Philip Bryers, Margaret Morgan, Adrian Buchanan, Richard Gill, Evelyn Strum on ds, De yid Fletcher, Peter Scott,
Student Christian Movement Committee. Hull University Union Sir,—Two years ago your readers enabled me to send 1,000 rosaries to Uganda. Now I have received a request from India for 700 rosaries. Fr. Vadakkan, whose parish needs the beads, has a unique devotion to Our Blessed Lady. During the month of October his parishioners pray the rosary, every day from 7 a.m. to 9.30 p.m.
At the end of the month there is a prayerful and colourful procession of many thousands of people. each holding a rosary in their hands and reciting it continuously.
This year, Fr. Vadakkan intends to celebrate the rosary month more solemnly. He needs the beads for very poor families who cannot afford to buy them.
Gerald Breen 69 Heriot Street,
Liverpool. formulae as "Nobody is ever converted by argument hut only by the influence of good example."
What Communist ever talked such mbbish? A creed which men are no longer prepared to defend must inevitably decline. A Catholic politician has recently assured us that "for the educated Catholic, apologetics and polemics are out". It is "educated" to canvass for a political party but uneducated to canvass for the Church.
Many Catholics welcome the ecumenical movement for the wrong reason. because they want to be "with it" and disfike anything which creates a barrier between themselves and their non-Catholic neighbours.
When I recently urged the kind of ecumenism in which I cordially believe, a militant alliance of genuine Christians against secularism, I was gently reproved and assured that Christians should only unite for something, never against anything, but what then do we mean by the Church militant?
One makes war not only or something but against an enemy, in this case the Devil and all his works, for Catholicism is still committed to the increasingly unfashionable belief in an increasingly active Devil. Authentic Christianity has always been divisive. Christ predicted that be had .come to set a man against his father and a daughter against her mother. (St. Matthew X 35.)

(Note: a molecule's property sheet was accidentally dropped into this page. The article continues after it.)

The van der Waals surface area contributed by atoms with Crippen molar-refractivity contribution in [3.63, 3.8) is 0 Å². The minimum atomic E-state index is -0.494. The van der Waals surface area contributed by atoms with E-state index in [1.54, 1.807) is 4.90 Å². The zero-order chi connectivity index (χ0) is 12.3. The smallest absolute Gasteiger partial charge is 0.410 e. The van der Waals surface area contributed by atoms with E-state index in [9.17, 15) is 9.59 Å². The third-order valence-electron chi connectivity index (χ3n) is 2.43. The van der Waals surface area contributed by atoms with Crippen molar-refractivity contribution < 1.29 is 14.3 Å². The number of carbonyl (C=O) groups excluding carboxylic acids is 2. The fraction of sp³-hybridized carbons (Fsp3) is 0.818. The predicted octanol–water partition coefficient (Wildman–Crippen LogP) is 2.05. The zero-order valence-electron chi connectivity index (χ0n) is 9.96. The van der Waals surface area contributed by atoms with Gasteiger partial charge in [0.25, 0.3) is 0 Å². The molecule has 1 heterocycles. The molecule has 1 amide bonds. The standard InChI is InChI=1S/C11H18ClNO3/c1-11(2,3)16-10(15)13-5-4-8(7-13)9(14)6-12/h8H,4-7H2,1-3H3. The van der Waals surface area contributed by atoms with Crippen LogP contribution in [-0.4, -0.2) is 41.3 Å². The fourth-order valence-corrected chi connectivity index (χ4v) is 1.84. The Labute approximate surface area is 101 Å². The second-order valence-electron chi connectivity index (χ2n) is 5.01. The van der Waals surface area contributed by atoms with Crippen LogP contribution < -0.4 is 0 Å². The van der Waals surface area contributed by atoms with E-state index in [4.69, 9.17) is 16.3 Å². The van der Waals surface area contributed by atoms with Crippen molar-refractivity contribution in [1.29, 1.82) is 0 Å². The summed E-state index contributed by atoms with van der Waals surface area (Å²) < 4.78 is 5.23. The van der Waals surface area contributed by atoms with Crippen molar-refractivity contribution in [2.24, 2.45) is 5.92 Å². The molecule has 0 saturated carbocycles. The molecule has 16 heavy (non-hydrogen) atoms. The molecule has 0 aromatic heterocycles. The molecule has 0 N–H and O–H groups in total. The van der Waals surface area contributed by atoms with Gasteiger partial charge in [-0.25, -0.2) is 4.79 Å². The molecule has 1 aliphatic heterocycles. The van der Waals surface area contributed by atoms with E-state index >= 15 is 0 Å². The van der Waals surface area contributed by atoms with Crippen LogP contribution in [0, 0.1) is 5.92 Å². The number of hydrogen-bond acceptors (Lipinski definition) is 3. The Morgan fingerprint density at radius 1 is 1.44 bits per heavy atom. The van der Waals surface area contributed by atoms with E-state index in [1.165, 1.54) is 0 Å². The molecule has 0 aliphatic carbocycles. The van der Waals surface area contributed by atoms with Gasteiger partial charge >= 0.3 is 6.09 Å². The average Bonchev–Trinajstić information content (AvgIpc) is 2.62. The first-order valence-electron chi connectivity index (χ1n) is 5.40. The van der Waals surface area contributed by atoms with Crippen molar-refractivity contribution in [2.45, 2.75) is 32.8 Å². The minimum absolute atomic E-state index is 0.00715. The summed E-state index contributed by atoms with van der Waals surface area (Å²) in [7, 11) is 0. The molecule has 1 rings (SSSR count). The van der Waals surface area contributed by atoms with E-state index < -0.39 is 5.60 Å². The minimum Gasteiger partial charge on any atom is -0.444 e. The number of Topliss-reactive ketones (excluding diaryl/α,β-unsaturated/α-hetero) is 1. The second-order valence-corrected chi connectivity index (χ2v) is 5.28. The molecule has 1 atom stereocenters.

This attempt to transfoem the Church militant into a Church appeasing coincides with a drop both in vocations and in conversions In Rome a Bishop told me of a potential convert who has decided to stop where he Is on the ground that as the C.atho'ic Church was becoming Protestant he could see no reason to become a Catholic. An American Bishop told me of a priest who three years ago was instructing thirty converts and now has none to instruct.
Sir,—When a convert is received ioto the Catholic Church he is baptised conditionally, it being implicit that a previous baptism at nonCatholic hands may well have been perfectly valid.
This prompts me to suggest that priestly ordination might in similar manner be conferred conditionally on non-Catholic clergy. This would emphasise that the Church considered their Orders doubtful, rather than condemned them absolutely as invalid, in view of the fact that the judgment of Leo XIII was not an infallible pronouncement.
Is there not a possibility here of a reconciliation in this most vexing question of validity, and a vital step towards corporate unity?
Sidney L. Browne Eastbourne.
Sir,—The enunciation of novel and often highly questionable views in matters of 'theology is now, since the Council, in full spate, and it may be that such widespread ventilation of ideas is not unhealthy. But one is struck by an omission common to all these utterances, and that is the complete absence of humility.
Increasingly, it would seem, a number of priests and laymen are ignoring authority and issuing their own Bulls or authoritative statements; frequently the book-reviewers in the C.T.S. magazine have to ask why authors have not sought an Imprimatur for their works; more and more news items from different parts of the world tell us of repudiation of authority on the part of Catholics, both lay and clerical.
Savonarola would have felt at home in the present generation: he had all the virtues— except one. But that one is also an essential ingredient of the love which is the fulfilling of the law.
If, as Chesterton maintained, humility makes giants, then it would appear that many of us have not merely ceased to grow, but arc rapidly dwindling in stature.
(Mrs.) Noreen White London, S.W.19.
Sir,—It is quite distressing the way compassion is being used today to justify sin. We are being asked to allow homosexuals to practice in our midst because of the tremendous psychological pressure these poor people find themselves under.
By the same token, must we now permit kleptomaniacs to steal, rapists to rape, and impulsive child killers to kill children to satisfy their perverted emotional needs?
Clearly this would be ridiculous and indeed when psychologists meet unfortunate people with any of these tendencies they do their best to cure these traits. In other words the psychologist works for a return towards normality and this is the Christian way of solving the problem of perversion.
A man cannot help having tendencies towards homosexuality, rape, child killing or stealing—but he can help it if he gives way to them.
In our world today many normal people are faced with temptations due to quite natural tendencies, such as making love before marriage. Out because this is a natural tendency our Church does not sanction it, but urges us to Wait until we are married.
hope and pray that the Catholic Church does not follow the Archbishop of Canterbury on this issue. Is it not the Devil that commands us to be tolerant of the sin around us?
(Dr.) D. R. M. Brown